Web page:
Thursday, May 24, 2007

"The Indo-Pacific scyllarine lobsters (Crustacea, Decapoda, Scyllaridae) by Holthuis, L. B. (2002)

The Indo-Pacific scyllarine lobsters (Crustacea, Decapoda, Scyllaridae). Holthuis, L. B., 2002. Zoosystema, 24(3): 499-683. Publications Scientifiques du Museum national d’Histoire naturelle, Paris. ISSN 1280-9551.

The flathead lobsters of the family Scyllaridae are very diverse, and of the four recognised subfamilies, the Scyllarinae has the most species. Until this revision, this subfamily had only one very speciose genus, Scyllarus Fabricius, 1775, its members occurring in all the major oceans. Within the Indo-Pacific, identifying Scyllarus species has always been a major problem, with 41 available names. The present revision solves this headache. The present author is the acknowledged world expert on lobsters, and has worked on them for decades. Already, he has reorganised the subfamilies within the Scyllaridae and has revised the Ibacinae (see Holthuis, L. B., 1985: A revision of the family Scyllaridae (Crustacea: Decapoda: Macrura). I. Subfamily Ibacinae. Zoologische Verhandelingen, Leiden, No. 218: 1-130), but the one group for which a revision was most needed was without doubt the Indo-Pacific Scyllarinae. In fact, the roots of the present revision were planted over 40 years ago, and it has taken that long for it to be finally finished. But the wait has certainly been worth it. The author shows that the genus Scyllarus s. str. is restricted to the Atlantic and Mediterranean; and establishes 13 new genera for the species from the Indo-Pacific. In the process, he also describes eight new species. The largest Indo-Pacific genus is now his new genus, Eduarctus, with seven species. Almost all the species are described and figured in detail, with colour figures provided for 12 taxa. Habitat, depth and larval data is provided and discussed whenever possible. Two monotypic genera, Antarctus and Antipodarctus, however, were only briefly diagnosed, the full treatment of these southern ocean species been left to John Yaldwyn of New Zealand. One regret would be that the author has not revised Scyllarus s. str. as well and sorted out the problems within it. As things stand, this task will almost certainly have to be taken up by his successor (whoever he or she may be).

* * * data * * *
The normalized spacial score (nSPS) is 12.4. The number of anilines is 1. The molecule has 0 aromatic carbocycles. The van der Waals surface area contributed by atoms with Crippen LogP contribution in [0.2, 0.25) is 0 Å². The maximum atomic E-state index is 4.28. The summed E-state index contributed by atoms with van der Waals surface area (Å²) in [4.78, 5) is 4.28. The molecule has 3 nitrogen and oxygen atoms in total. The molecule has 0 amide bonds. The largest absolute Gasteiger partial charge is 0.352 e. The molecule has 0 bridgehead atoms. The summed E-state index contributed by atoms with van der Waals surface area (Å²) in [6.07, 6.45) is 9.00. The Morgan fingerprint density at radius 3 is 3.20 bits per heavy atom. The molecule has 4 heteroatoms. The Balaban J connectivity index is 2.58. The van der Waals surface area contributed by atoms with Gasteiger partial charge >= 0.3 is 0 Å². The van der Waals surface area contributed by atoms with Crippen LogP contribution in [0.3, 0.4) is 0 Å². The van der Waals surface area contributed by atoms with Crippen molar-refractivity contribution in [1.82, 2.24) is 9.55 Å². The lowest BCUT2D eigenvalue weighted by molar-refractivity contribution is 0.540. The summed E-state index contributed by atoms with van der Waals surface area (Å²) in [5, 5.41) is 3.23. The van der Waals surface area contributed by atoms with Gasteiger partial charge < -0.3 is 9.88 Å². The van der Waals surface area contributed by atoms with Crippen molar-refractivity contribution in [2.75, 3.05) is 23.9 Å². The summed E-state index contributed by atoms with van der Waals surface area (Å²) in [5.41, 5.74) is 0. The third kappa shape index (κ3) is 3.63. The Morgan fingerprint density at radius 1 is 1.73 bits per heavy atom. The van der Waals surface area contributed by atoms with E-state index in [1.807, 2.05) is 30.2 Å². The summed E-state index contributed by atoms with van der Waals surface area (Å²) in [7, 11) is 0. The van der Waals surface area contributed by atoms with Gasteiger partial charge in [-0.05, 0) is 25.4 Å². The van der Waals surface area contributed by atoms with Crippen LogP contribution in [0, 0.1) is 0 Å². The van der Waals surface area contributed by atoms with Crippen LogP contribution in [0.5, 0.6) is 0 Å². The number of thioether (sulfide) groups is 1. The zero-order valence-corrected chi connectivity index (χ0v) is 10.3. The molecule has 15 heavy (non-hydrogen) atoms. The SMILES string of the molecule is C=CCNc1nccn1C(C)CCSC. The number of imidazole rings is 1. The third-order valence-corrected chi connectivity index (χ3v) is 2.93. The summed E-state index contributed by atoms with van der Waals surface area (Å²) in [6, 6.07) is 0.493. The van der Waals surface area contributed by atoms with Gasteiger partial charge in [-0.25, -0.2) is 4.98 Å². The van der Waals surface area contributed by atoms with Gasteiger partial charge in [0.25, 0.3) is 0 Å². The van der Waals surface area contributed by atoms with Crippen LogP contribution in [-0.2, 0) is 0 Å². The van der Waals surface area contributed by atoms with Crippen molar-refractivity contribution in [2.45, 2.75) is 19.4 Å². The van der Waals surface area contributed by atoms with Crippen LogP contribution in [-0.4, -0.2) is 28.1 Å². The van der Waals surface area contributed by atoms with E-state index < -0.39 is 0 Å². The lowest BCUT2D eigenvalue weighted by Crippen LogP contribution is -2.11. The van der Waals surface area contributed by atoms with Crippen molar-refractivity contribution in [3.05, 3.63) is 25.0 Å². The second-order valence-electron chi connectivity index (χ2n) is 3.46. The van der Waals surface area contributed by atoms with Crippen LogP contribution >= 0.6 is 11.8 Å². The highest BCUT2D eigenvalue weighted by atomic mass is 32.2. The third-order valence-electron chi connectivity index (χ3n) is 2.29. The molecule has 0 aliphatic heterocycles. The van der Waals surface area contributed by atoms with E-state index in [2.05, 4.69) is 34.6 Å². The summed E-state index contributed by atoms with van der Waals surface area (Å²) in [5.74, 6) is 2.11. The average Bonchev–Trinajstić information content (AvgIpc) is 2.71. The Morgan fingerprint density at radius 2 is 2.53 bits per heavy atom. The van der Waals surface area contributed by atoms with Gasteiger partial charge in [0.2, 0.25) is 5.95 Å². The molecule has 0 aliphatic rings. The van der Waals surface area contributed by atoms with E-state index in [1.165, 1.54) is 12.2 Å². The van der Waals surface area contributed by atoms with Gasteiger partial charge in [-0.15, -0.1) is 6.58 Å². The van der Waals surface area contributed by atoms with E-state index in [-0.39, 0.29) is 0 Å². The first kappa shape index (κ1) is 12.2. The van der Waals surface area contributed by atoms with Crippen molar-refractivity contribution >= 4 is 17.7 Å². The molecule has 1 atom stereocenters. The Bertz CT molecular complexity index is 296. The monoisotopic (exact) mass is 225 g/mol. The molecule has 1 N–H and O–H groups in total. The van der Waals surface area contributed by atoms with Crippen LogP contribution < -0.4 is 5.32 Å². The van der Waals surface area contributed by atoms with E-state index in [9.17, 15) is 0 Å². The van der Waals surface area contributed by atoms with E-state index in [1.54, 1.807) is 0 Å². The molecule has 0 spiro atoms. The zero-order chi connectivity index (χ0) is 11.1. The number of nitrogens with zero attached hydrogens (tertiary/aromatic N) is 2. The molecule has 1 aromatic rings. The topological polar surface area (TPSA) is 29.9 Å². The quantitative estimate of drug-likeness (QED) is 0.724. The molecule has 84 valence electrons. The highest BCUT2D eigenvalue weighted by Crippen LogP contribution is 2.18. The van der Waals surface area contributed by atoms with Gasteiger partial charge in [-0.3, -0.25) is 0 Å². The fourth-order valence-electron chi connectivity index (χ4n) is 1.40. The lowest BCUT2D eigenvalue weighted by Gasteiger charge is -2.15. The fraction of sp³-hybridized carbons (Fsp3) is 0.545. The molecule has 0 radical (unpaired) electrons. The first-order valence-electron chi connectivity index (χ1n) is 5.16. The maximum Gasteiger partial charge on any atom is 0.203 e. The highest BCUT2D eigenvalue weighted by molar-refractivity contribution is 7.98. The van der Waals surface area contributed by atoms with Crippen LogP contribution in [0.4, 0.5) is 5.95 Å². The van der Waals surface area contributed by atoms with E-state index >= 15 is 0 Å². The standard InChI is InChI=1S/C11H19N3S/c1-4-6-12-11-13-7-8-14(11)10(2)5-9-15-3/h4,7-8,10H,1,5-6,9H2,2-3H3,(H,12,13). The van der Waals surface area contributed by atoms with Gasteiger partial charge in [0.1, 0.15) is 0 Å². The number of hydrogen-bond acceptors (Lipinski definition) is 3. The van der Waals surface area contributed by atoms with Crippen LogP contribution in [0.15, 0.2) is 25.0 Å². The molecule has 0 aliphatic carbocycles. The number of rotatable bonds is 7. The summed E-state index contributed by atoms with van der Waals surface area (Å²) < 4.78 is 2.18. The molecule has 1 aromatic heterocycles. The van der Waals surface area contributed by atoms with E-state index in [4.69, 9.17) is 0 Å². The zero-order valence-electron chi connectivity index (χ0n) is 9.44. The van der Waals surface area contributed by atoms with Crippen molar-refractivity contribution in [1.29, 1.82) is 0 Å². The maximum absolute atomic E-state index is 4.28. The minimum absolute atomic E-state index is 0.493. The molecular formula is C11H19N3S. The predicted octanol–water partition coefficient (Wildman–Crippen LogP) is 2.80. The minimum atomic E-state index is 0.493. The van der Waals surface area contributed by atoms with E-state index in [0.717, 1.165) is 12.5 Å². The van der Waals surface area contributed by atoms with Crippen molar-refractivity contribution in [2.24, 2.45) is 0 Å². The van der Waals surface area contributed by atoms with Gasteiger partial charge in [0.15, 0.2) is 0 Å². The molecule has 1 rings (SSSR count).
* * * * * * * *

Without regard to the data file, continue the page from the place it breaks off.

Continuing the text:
Noteworthy is also that the journal ZOOSYSTEMA is now taking on large monographs like Holthuis’ present masterpiece on the Scyllarinae. This journal has had a very long history and throughout most of the last few decades, has been better known to its users as the BULLETIN DU MUSEUM NATIONALE D’HISTOIRE NATURELLE, 4th SERIE, SECTION A, ZOOLOGIE, PARIS. In its new format and name, which is now past its fifth year, the journal has had a timely revival and is set to carry on the excellent traditions and roles of its predecessors.

Peter K. L. Ng
Department of Biological Sciences
National University of Singapore
Kent Ridge, Singapore 119260, Republic of Singapore

First published in The Raffles Bulletin of Zoology Vol. 51(1): 174 on 30 Jun 2003.

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